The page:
Vanguard is a private, Christian, comprehensive university of liberal arts and professional studies. The Assemblies of God University, located in Costa Mesa, California, is accredited by the Western Association of Schools and Colleges (WASC).
Vanguard offers significantly discounted credits to Catalyst Bible College and allows Catalyst students to attend some online classes taught by Vanguard professors.
What programs are offered at Catalyst?
Students don't have to study theology to attend Catalyst.
CBC offers degrees in early childhood, psychology in human development, theology in ministry and leadership, management, and business administration.
Regardless of the degree a student pursues, every student can participate in a “Lifestyle of Learning” initiative. Students are invited to cohorts, conferences, and special lectures that create an "atmosphere for students to grow and develop in their callings," college officials stated.
All on-campus students must attend one chapel service weekly and sign up for a small group in their ministry area. Chapel services are devotional and have guest speakers.
Students also work alongside Visalia First ministry leaders to develop leadership skills, a strong network of peers, and a deep knowledge of the Bible.
A 10-day mission trip is offered annually, allowing students to serve communities in different countries. Students are also given a trip to the Holy Land at the end of their four-year program.
The Catalyst community
After graduating from El Diamante High School, Hannah Clark attended Vanguard. She never expected to attend any college other than Vanguard.
But when Clarke heard about Catalyst Bible College, she decided to take a leap of faith and apply at the newly established school.
"I was really excited about the opportunity to move back to the Central Valley," Clark said. "God was telling me 'Hannah, I think it's your time to come back home.' I did not expect that."
Clark is majoring in early childhood development with an emphasis in special education. She is also one of six students living at Catalyst's student housing.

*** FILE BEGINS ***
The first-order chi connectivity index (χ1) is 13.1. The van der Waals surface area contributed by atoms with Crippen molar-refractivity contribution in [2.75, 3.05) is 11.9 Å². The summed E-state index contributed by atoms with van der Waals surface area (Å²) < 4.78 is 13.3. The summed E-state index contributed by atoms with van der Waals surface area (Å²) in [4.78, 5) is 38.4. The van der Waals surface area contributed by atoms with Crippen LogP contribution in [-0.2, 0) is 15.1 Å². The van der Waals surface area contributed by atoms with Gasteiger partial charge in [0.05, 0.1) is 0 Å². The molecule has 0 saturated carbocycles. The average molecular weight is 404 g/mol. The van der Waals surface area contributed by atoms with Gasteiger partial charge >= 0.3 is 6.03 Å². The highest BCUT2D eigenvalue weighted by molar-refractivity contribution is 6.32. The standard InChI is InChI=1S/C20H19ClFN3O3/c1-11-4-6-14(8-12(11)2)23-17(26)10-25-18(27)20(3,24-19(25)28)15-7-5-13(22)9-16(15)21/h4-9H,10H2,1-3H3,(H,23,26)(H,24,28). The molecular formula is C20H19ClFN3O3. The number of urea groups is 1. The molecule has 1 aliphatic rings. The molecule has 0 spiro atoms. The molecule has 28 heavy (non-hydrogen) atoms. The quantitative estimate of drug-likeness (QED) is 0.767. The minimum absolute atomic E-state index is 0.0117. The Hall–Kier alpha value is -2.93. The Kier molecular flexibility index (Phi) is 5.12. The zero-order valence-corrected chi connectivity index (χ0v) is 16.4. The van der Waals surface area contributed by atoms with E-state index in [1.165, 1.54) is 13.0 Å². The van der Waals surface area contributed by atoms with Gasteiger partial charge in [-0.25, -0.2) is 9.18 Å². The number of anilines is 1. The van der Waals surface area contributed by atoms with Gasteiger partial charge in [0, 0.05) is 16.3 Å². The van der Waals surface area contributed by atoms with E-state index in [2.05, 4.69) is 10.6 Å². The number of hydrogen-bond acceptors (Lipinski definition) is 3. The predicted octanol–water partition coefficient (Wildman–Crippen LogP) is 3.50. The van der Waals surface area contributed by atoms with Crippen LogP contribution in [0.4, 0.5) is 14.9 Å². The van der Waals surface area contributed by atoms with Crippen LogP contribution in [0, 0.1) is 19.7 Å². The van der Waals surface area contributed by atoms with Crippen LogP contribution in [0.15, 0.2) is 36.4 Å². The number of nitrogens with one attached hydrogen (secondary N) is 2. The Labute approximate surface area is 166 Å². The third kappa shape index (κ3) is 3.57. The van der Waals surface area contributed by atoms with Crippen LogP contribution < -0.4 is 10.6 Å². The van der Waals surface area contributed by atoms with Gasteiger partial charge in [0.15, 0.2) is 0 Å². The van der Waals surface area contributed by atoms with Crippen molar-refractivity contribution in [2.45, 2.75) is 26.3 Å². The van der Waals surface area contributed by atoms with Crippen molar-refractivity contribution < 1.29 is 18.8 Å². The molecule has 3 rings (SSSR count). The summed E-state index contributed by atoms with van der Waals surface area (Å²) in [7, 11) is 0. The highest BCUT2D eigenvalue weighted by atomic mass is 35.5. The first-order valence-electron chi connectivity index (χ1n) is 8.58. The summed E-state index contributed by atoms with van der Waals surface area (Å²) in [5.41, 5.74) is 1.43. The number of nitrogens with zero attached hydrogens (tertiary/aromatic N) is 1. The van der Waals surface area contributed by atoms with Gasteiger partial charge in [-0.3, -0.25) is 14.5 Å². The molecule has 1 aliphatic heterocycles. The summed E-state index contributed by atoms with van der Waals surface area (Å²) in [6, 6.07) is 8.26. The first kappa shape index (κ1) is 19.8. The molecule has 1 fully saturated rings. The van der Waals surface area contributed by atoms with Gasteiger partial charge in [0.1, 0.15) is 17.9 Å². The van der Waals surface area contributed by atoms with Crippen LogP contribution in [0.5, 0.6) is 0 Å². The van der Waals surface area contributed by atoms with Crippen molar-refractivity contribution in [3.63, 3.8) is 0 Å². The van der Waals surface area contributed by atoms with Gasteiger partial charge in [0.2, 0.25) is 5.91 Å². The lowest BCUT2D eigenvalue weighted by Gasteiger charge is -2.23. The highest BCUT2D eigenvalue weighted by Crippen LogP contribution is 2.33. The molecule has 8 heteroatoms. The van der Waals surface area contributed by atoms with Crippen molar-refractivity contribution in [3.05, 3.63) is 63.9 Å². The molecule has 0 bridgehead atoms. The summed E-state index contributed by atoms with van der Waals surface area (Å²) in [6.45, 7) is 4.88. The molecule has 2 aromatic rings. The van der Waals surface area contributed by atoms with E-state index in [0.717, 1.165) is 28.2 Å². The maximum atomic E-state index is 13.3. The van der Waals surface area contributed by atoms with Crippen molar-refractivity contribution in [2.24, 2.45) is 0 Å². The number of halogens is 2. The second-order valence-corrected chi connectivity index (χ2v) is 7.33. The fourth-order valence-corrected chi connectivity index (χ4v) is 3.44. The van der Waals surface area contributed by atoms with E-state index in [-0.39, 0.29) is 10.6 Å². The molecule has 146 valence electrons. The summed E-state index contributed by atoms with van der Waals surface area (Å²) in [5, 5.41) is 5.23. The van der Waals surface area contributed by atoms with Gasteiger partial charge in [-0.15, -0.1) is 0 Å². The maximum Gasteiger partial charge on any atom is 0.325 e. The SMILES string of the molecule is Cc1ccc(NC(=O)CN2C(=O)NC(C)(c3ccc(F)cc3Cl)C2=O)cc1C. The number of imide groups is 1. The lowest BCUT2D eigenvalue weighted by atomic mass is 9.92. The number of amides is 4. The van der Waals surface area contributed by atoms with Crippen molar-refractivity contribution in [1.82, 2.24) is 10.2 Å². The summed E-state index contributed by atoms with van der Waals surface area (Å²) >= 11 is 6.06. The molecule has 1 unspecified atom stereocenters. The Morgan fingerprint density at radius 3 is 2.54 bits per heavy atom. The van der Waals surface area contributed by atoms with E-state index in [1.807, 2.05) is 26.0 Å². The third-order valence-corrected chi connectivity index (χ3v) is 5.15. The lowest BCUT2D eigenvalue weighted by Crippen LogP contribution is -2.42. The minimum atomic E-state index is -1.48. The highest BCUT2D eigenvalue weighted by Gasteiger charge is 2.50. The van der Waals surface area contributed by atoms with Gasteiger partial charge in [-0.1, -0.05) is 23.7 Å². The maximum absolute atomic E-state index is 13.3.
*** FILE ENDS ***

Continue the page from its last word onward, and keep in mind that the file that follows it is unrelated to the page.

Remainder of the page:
Student housing is available to students enrolled at the college.
CBC can house full-time students just minutes away from the Visalia campus. Students have a locked-in payment of $400/month, including rent, utilities, and house furniture. Students have one to two roommates when they live in student housing, according to college administrators.
Students living an hour outside campus receive priority placement in student housing.
Catalyst students are encouraged to interact with their peers and mentors outside the classroom.
Students can participate in monthly community-building activities such as bowling, laser tag, a movie, or a “family dinner.” Every semester, students participate in a leadership retreat with top leaders. Retreats can differ from academic to relationship building.
"I love the community," Clark said. "That's the thing about Catalyst, the community. We all have class together, and we have chapel once a week, which is amazing."
Want to become a part of the Catalyst community?
To learn more about Catalyst Bible College, you can attend the grand opening at 10 a.m. Sept. 27 at Visalia First, 3737 S. Akers St.
On Oct. 19, Catalyst Bible College will host the Pinnacle Conference. The conference's goal is to "offer today’s rising leaders an opportunity to receive transformative insights from nationally recognized leaders, pastors, CEOs, and non-profit directors," according to the college's website.
Speakers from around the country will provide a day full of teaching, sharing, and investment. Speakers include Shannon Bream, Marcus Buckingham, Vanessa Van Edwards, and Mark Merrill.
Proceeds from ticket sales will benefit the college. Tickets are still available.
This article originally appeared on Victorville Daily Press: New Visalia college wants its students to earn a debt-free degree